“Words — so innocent and powerless as they are, as standing in a dictionary, how potent for good and evil they become in the hands of one who knows how to combine them.” –Nathaniel Hawthorn
I love words and ideas, so I am always horrified by things like this. If we must kill people, why should we do so simply because we disagree with them? I enjoy a good argument as much as anyone, but … not carried to that extreme, not even with my contentious relatives! Of course, unlike ever so many other people, I don’t KNOW FOR A FACT that I have all the truth, and understand the absolute will of god. Therefor, unlike those with no shadows of doubt, I guess I’m not really qualified or entitled to kill those who fail to share my opinions.
Executing writers and thinkers. Killing those who express unpopular ideas. There’s certainly abundant precedent for it. From Socrates, through Giordano Bruno, to folksinger Víctor Jara, right down to Iran’s recent execution of poet and activist Hashem Shaabani. And some Americans are saying — out loud and in public — that we should assassinate NSA whistleblower Edward Snowden. Because such people are … dangerous. Enemies of the State. I do wish the pen, the words of truth, could truly, consistently, be mightier than the sword. Which does not always happen. But apparently, words can have considerable power, or the powerful would never fear them so much.
We must never let ourselves be silenced, marginalized, ignored. If we don’t raise hell about what needs to be changed, maybe no one will. If we say nothing, they may let us keep breathing, but craven fear and cowardice are no way to live. While we may, let us use our voices to demand justice, demand peace, demand equality.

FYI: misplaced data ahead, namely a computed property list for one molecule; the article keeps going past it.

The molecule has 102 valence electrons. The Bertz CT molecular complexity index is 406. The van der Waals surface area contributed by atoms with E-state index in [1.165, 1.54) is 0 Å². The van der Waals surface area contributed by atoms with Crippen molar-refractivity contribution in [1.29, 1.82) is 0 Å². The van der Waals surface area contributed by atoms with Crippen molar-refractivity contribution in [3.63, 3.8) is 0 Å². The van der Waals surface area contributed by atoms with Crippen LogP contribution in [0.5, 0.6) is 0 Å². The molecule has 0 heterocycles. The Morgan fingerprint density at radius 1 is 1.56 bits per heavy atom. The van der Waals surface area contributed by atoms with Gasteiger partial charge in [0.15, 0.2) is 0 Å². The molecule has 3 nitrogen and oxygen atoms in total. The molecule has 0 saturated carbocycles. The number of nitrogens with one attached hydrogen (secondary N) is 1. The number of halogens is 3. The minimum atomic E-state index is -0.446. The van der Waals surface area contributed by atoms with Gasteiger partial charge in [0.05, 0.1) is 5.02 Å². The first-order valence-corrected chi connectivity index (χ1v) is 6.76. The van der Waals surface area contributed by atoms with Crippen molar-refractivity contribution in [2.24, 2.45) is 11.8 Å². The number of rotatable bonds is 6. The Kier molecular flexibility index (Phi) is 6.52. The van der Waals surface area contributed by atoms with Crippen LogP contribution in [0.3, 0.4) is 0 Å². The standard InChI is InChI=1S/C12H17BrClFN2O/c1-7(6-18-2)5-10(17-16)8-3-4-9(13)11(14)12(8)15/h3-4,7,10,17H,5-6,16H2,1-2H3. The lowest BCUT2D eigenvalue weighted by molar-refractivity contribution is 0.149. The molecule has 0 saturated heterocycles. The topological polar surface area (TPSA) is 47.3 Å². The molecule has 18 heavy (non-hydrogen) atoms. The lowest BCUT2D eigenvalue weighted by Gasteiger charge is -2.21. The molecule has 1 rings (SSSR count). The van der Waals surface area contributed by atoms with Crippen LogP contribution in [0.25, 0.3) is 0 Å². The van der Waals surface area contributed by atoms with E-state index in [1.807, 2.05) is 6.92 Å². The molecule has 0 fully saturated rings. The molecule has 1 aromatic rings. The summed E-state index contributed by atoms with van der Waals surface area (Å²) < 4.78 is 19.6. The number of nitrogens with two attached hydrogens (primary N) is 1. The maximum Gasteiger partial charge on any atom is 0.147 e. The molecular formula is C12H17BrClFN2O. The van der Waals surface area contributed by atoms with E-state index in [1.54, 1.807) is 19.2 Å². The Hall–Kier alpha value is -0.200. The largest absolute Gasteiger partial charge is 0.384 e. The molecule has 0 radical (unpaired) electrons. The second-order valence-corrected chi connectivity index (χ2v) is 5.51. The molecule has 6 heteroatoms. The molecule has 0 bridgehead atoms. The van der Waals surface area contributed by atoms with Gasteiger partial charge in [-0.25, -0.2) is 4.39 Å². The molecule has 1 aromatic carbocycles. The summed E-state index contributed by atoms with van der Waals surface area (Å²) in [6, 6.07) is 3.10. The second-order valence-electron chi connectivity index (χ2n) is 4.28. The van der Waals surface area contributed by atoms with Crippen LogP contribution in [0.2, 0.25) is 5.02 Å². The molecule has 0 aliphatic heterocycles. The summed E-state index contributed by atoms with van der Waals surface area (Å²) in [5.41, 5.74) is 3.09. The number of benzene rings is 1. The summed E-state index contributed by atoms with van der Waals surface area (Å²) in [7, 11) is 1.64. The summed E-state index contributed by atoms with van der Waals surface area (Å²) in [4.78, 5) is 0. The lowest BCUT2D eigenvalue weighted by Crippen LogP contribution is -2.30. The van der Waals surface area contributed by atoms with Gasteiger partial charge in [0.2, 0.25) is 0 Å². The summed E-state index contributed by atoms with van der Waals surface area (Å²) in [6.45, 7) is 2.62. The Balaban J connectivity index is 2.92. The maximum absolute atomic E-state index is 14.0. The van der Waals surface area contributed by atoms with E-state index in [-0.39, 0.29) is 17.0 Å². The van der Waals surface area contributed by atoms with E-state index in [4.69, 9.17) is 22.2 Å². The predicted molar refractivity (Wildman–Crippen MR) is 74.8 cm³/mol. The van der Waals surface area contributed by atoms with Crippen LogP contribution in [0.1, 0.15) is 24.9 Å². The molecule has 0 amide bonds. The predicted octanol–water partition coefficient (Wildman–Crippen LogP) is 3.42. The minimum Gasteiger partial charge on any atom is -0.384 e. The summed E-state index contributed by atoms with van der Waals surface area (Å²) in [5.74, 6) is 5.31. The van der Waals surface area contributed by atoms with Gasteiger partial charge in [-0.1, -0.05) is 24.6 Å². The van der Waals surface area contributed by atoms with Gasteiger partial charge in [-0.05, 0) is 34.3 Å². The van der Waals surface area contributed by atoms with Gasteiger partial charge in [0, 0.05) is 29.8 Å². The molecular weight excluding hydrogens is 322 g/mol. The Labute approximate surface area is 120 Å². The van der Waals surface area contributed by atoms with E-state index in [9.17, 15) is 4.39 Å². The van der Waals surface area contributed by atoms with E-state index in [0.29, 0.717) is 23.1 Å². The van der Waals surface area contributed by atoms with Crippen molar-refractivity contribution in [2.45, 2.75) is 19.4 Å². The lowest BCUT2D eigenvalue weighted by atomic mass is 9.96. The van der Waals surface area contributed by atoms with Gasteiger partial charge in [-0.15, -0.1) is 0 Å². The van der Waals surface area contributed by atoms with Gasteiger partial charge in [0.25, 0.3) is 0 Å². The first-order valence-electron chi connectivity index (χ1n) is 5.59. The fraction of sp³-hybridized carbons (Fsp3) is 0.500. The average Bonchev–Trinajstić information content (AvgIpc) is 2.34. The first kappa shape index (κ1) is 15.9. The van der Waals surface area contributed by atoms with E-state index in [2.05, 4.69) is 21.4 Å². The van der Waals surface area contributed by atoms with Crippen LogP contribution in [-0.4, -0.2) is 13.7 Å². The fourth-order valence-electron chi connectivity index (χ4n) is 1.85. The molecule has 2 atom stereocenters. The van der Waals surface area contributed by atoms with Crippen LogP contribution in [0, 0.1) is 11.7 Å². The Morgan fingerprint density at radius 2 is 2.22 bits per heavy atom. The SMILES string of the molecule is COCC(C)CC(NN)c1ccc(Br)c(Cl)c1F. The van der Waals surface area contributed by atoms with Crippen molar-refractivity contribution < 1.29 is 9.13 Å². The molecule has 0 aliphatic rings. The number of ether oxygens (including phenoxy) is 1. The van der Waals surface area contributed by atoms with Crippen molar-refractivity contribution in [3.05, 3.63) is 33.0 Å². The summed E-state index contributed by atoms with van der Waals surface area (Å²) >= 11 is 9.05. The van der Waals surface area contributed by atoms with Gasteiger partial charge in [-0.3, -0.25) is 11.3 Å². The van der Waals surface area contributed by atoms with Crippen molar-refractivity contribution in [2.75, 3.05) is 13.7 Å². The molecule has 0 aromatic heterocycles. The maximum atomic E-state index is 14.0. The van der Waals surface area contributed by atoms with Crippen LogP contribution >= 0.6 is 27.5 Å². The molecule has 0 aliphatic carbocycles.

“Find out just what any people will quietly submit to, and you have the exact measure of the injustice and wrong which will be imposed on them. Without a struggle, there can be no progress. Power concedes nothing without a demand. It never did and it never will.” –Frederick Douglass
Iranian poet executed for ‘waging war on God’
Death sentence carried out on ethnic Arab Hashem Shaabani, accused of being an “enemy of God” and a threat to security.
Last updated: 10 Feb 2014 10:00
A human rights groups says more than 300 people have been executed since Rouhani came to power [EPA]
An Arab-Iranian poet and human rights activist, Hashem Shaabani, has been executed for being an “enemy of God” and threatening national security, according to local human rights groups.
Shaabani and a man named Hadi Rashedi were hanged in unidentified prison on January 27, rights groups have said.
Shaabani, who spoke out against the treatment of ethnic Arabs in the province of Khuzestan, had been in prison since February or March 2011 after being arrested for being a Mohareb, or “enemy of God”.
Iran marks 35th anniversary of the Islamic Revolution
Last July, the Islamic Revolutionary Tribunal found Shaabani and 13 other people guilty of “waging war on God” and spreading “corruption on earth”.
The 32-year-old was the founder of Dialogue Institute and was popular for his Arabic and Persian poems. In 2012, he appeared on Iran’s state-owned Press TV, where human rights groups say he was forced to confess to “separatist terrorism”.
According to BBC Persian, officials from the Ministry of Information informed the condemned men’s families that they had been hanged, and they would be subsequently informed on the location of the men’s burial site.
Shaabani was moved from the area to an unspecified prison before his death, it was reported.
Iran executed 40 people over two weeks of that month, according to Amnesty International. According to the Iran Human Rights Documentation Centre (IHRDC) more than 300 people have been executed since Hasan Rouhani became president in August.
In the past, Tehran has said the death penalty was essential to maintain law and order, and that it was applied only after exhaustive judicial proceedings. Most of the executions in January were for drug related offences, according to Amnesty.